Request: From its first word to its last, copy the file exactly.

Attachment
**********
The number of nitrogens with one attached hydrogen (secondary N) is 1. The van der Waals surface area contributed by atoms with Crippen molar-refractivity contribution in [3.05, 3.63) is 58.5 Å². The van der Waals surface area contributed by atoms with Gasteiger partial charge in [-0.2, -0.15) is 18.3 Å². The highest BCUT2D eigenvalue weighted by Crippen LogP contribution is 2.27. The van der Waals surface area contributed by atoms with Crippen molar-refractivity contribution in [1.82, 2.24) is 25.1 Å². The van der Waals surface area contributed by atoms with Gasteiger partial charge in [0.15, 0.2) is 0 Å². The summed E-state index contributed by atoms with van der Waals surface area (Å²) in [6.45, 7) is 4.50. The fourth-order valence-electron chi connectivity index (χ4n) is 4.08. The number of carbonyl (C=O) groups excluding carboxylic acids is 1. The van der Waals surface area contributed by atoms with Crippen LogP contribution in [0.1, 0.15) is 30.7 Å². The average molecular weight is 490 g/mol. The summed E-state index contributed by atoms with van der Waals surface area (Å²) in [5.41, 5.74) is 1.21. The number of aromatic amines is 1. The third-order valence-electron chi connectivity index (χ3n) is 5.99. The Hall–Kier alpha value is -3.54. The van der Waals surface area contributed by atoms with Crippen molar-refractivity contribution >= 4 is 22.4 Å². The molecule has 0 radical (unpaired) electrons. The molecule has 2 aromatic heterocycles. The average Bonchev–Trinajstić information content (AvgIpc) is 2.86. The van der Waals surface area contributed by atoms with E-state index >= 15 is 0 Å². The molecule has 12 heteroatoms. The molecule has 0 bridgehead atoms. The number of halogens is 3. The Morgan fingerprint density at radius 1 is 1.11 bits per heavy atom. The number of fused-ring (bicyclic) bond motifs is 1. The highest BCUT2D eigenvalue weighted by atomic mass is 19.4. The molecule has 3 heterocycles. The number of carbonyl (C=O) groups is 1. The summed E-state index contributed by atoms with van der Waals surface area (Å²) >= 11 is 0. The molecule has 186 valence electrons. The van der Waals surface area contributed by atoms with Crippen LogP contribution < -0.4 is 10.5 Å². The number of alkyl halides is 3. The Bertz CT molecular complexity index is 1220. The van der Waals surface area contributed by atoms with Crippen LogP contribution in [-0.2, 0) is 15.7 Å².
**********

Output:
The number of nitrogens with one attached hydrogen (secondary N) is 1. The van der Waals surface area contributed by atoms with Crippen molar-refractivity contribution in [3.05, 3.63) is 58.5 Å². The van der Waals surface area contributed by atoms with Gasteiger partial charge in [-0.2, -0.15) is 18.3 Å². The highest BCUT2D eigenvalue weighted by Crippen LogP contribution is 2.27. The van der Waals surface area contributed by atoms with Crippen molar-refractivity contribution in [1.82, 2.24) is 25.1 Å². The van der Waals surface area contributed by atoms with Gasteiger partial charge in [0.15, 0.2) is 0 Å². The summed E-state index contributed by atoms with van der Waals surface area (Å²) in [6.45, 7) is 4.50. The fourth-order valence-electron chi connectivity index (χ4n) is 4.08. The number of carbonyl (C=O) groups excluding carboxylic acids is 1. The van der Waals surface area contributed by atoms with Crippen LogP contribution in [0.1, 0.15) is 30.7 Å². The average molecular weight is 490 g/mol. The summed E-state index contributed by atoms with van der Waals surface area (Å²) in [5.41, 5.74) is 1.21. The number of aromatic amines is 1. The third-order valence-electron chi connectivity index (χ3n) is 5.99. The Hall–Kier alpha value is -3.54. The van der Waals surface area contributed by atoms with Crippen molar-refractivity contribution >= 4 is 22.4 Å². The molecule has 0 radical (unpaired) electrons. The molecule has 2 aromatic heterocycles. The average Bonchev–Trinajstić information content (AvgIpc) is 2.86. The van der Waals surface area contributed by atoms with E-state index >= 15 is 0 Å². The molecule has 12 heteroatoms. The molecule has 0 bridgehead atoms. The number of halogens is 3. The Morgan fingerprint density at radius 1 is 1.11 bits per heavy atom. The number of fused-ring (bicyclic) bond motifs is 1. The highest BCUT2D eigenvalue weighted by atomic mass is 19.4. The molecule has 3 heterocycles. The number of carbonyl (C=O) groups is 1. The summed E-state index contributed by atoms with van der Waals surface area (Å²) >= 11 is 0. The molecule has 186 valence electrons. The van der Waals surface area contributed by atoms with Crippen LogP contribution < -0.4 is 10.5 Å². The number of alkyl halides is 3. The Bertz CT molecular complexity index is 1220. The van der Waals surface area contributed by atoms with Crippen LogP contribution in [-0.2, 0) is 15.7 Å².